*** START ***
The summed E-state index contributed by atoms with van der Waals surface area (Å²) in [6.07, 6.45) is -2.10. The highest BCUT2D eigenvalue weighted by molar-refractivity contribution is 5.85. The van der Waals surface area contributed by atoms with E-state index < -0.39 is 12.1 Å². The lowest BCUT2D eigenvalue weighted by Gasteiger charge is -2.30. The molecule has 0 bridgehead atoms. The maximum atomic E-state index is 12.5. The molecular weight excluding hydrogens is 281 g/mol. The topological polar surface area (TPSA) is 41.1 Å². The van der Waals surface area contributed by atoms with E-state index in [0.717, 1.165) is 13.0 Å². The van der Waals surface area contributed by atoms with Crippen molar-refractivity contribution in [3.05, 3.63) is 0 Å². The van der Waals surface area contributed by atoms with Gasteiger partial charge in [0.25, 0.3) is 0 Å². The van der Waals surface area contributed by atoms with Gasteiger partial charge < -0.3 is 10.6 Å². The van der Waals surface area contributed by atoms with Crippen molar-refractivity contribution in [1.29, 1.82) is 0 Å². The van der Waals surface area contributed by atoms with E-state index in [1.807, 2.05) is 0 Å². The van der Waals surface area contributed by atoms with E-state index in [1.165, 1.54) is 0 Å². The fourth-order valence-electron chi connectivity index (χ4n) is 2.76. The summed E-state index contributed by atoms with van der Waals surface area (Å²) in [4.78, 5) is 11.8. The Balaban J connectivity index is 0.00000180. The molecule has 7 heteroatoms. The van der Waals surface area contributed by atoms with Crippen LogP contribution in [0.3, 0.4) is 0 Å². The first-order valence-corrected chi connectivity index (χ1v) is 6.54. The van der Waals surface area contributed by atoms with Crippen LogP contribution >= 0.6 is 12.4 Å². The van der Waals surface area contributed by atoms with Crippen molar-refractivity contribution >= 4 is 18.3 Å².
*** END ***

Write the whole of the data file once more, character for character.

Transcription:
The summed E-state index contributed by atoms with van der Waals surface area (Å²) in [6.07, 6.45) is -2.10. The highest BCUT2D eigenvalue weighted by molar-refractivity contribution is 5.85. The van der Waals surface area contributed by atoms with E-state index < -0.39 is 12.1 Å². The lowest BCUT2D eigenvalue weighted by Gasteiger charge is -2.30. The molecule has 0 bridgehead atoms. The maximum atomic E-state index is 12.5. The molecular weight excluding hydrogens is 281 g/mol. The topological polar surface area (TPSA) is 41.1 Å². The van der Waals surface area contributed by atoms with E-state index in [0.717, 1.165) is 13.0 Å². The van der Waals surface area contributed by atoms with Crippen molar-refractivity contribution in [3.05, 3.63) is 0 Å². The van der Waals surface area contributed by atoms with Gasteiger partial charge in [0.25, 0.3) is 0 Å². The van der Waals surface area contributed by atoms with Gasteiger partial charge < -0.3 is 10.6 Å². The van der Waals surface area contributed by atoms with Crippen molar-refractivity contribution in [1.29, 1.82) is 0 Å². The van der Waals surface area contributed by atoms with E-state index in [1.807, 2.05) is 0 Å². The van der Waals surface area contributed by atoms with E-state index in [1.165, 1.54) is 0 Å². The fourth-order valence-electron chi connectivity index (χ4n) is 2.76. The summed E-state index contributed by atoms with van der Waals surface area (Å²) in [4.78, 5) is 11.8. The Balaban J connectivity index is 0.00000180. The molecule has 7 heteroatoms. The van der Waals surface area contributed by atoms with Crippen LogP contribution in [0.3, 0.4) is 0 Å². The first-order valence-corrected chi connectivity index (χ1v) is 6.54. The van der Waals surface area contributed by atoms with Crippen LogP contribution >= 0.6 is 12.4 Å². The van der Waals surface area contributed by atoms with Crippen molar-refractivity contribution >= 4 is 18.3 Å².